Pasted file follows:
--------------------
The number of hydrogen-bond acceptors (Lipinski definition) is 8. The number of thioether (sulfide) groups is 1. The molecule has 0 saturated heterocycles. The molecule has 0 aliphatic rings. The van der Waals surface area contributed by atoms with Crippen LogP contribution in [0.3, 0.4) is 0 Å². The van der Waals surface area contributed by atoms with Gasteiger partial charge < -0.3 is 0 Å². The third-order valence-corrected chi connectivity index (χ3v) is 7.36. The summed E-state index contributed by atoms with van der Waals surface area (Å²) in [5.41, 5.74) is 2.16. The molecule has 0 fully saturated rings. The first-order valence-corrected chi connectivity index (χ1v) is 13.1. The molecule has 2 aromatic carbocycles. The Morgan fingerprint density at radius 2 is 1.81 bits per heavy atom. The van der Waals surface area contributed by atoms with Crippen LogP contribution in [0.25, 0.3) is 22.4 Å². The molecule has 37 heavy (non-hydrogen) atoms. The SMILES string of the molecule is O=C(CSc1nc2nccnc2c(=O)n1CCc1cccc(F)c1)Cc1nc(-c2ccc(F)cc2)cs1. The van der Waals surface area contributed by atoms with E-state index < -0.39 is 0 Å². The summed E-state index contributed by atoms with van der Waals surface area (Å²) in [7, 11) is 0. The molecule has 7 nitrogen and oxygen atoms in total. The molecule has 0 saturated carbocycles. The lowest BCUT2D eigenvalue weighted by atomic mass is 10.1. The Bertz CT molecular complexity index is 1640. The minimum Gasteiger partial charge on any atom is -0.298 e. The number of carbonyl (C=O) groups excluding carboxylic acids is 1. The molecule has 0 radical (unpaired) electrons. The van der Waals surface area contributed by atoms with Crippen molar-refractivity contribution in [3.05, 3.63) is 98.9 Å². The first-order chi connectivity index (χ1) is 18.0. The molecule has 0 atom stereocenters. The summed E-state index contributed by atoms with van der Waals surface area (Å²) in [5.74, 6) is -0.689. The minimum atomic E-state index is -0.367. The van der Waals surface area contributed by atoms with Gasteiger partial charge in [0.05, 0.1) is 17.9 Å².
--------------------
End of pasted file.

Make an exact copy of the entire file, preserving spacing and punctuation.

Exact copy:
The number of hydrogen-bond acceptors (Lipinski definition) is 8. The number of thioether (sulfide) groups is 1. The molecule has 0 saturated heterocycles. The molecule has 0 aliphatic rings. The van der Waals surface area contributed by atoms with Crippen LogP contribution in [0.3, 0.4) is 0 Å². The van der Waals surface area contributed by atoms with Gasteiger partial charge < -0.3 is 0 Å². The third-order valence-corrected chi connectivity index (χ3v) is 7.36. The summed E-state index contributed by atoms with van der Waals surface area (Å²) in [5.41, 5.74) is 2.16. The molecule has 0 fully saturated rings. The first-order valence-corrected chi connectivity index (χ1v) is 13.1. The molecule has 2 aromatic carbocycles. The Morgan fingerprint density at radius 2 is 1.81 bits per heavy atom. The van der Waals surface area contributed by atoms with Crippen LogP contribution in [0.25, 0.3) is 22.4 Å². The molecule has 37 heavy (non-hydrogen) atoms. The SMILES string of the molecule is O=C(CSc1nc2nccnc2c(=O)n1CCc1cccc(F)c1)Cc1nc(-c2ccc(F)cc2)cs1. The van der Waals surface area contributed by atoms with E-state index < -0.39 is 0 Å². The summed E-state index contributed by atoms with van der Waals surface area (Å²) in [7, 11) is 0. The molecule has 7 nitrogen and oxygen atoms in total. The molecule has 0 saturated carbocycles. The lowest BCUT2D eigenvalue weighted by atomic mass is 10.1. The Bertz CT molecular complexity index is 1640. The minimum Gasteiger partial charge on any atom is -0.298 e. The number of carbonyl (C=O) groups excluding carboxylic acids is 1. The molecule has 0 radical (unpaired) electrons. The van der Waals surface area contributed by atoms with Crippen molar-refractivity contribution in [3.05, 3.63) is 98.9 Å². The first-order chi connectivity index (χ1) is 18.0. The molecule has 0 atom stereocenters. The summed E-state index contributed by atoms with van der Waals surface area (Å²) in [5.74, 6) is -0.689. The minimum atomic E-state index is -0.367. The van der Waals surface area contributed by atoms with Gasteiger partial charge in [0.05, 0.1) is 17.9 Å².